Our own form of predation is of course more refined than those of other meat-eaters, who must capture their prey and tear it apart as it struggles to escape. We instead employ professionals to breed our prey in captivity and prepare their bodies for us behind a veil of propriety, so that our sensibilities are spared the recognition that we too are predators, red in tooth if not in claw (though some of us, for reasons I have never understood, do go to the trouble to paint their vestigial claws a sanguinary hue). The reality behind the veil is, however, far worse than that in the natural world. Our factory farms, which supply most of the meat and eggs consumed in developed societies, inflict a lifetime of misery and torment on our prey, in contrast to the relatively brief agonies endured by the victims of predators in the wild. From the moral perspective, there is nothing that can plausibly be said in defense of this practice. To be entitled to regard ourselves as civilized, we must, like Isaiah's morally reformed lion, eat straw like the ox, or at least the moral equivalent of straw.

If we could arrange the gradual extinction of carnivorous species, replacing them with new herbivorous ones, ought we to do it?

But ought we to go further? Suppose that we could arrange the gradual extinction of carnivorous species, replacing them with new herbivorous ones. Or suppose that we could intervene genetically, so that currently carnivorous species would gradually evolve into herbivorous ones, thereby fulfilling Isaiah's prophecy. If we could bring about the end of predation by one or the other of these means at little cost to ourselves, ought we to do it?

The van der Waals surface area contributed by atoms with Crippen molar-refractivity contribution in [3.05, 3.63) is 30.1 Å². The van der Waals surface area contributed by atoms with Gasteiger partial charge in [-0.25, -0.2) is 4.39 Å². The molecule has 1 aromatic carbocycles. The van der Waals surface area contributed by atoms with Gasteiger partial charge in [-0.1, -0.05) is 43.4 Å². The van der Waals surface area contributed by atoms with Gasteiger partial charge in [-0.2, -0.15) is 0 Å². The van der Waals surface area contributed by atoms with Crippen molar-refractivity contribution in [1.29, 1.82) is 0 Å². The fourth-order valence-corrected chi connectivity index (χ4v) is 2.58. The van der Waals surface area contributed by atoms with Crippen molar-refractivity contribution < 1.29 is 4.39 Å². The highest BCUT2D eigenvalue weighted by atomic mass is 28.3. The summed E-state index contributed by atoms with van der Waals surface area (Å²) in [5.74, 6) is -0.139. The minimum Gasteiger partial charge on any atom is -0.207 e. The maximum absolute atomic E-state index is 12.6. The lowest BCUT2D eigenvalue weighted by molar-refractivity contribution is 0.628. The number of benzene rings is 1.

I concede, of course, that it would be unwise to attempt any such change given the current state of our scientific understanding. Our ignorance of the potential ramifications of our interventions in the natural world remains profound. Efforts to eliminate certain species and create new ones would have many unforeseeable and potentially catastrophic effects.

Perhaps one of the more benign scenarios is that action to reduce predation would create a Malthusian dystopia in the animal world, with higher birth rates among herbivores, overcrowding, and insufficient resources to sustain the larger populations. Instead of being killed quickly by predators, the members of species that once were prey would die slowly, painfully, and in greater numbers from starvation and disease.

Yet our relentless efforts to increase individual wealth and power are already causing massive, precipitate changes in the natural world. Many thousands of animal species either have been or are being driven to extinction as a side effect of our activities. Knowing this, we have thus far been largely unwilling even to moderate our rapacity to mitigate these effects. If, however, we were to become more amenable to exercising restraint, it is conceivable that we could do so in a selective manner, favoring the survival of some species over others. The question might then arise whether to modify our activities in ways that would favor the survival of herbivorous rather than carnivorous species.

At a minimum, we ought to be clear in advance about the values that should guide such choices if they ever arise, or if our scientific knowledge ever advances to a point at which we could seek to eliminate, alter, or replace certain species with a high degree of confidence in our predictions about the short- and long-term effects of our action. Rather than continuing to collide with the natural world with reckless indifference, we should prepare ourselves now to be able to act wisely and deliberately when the range of our choices eventually expands.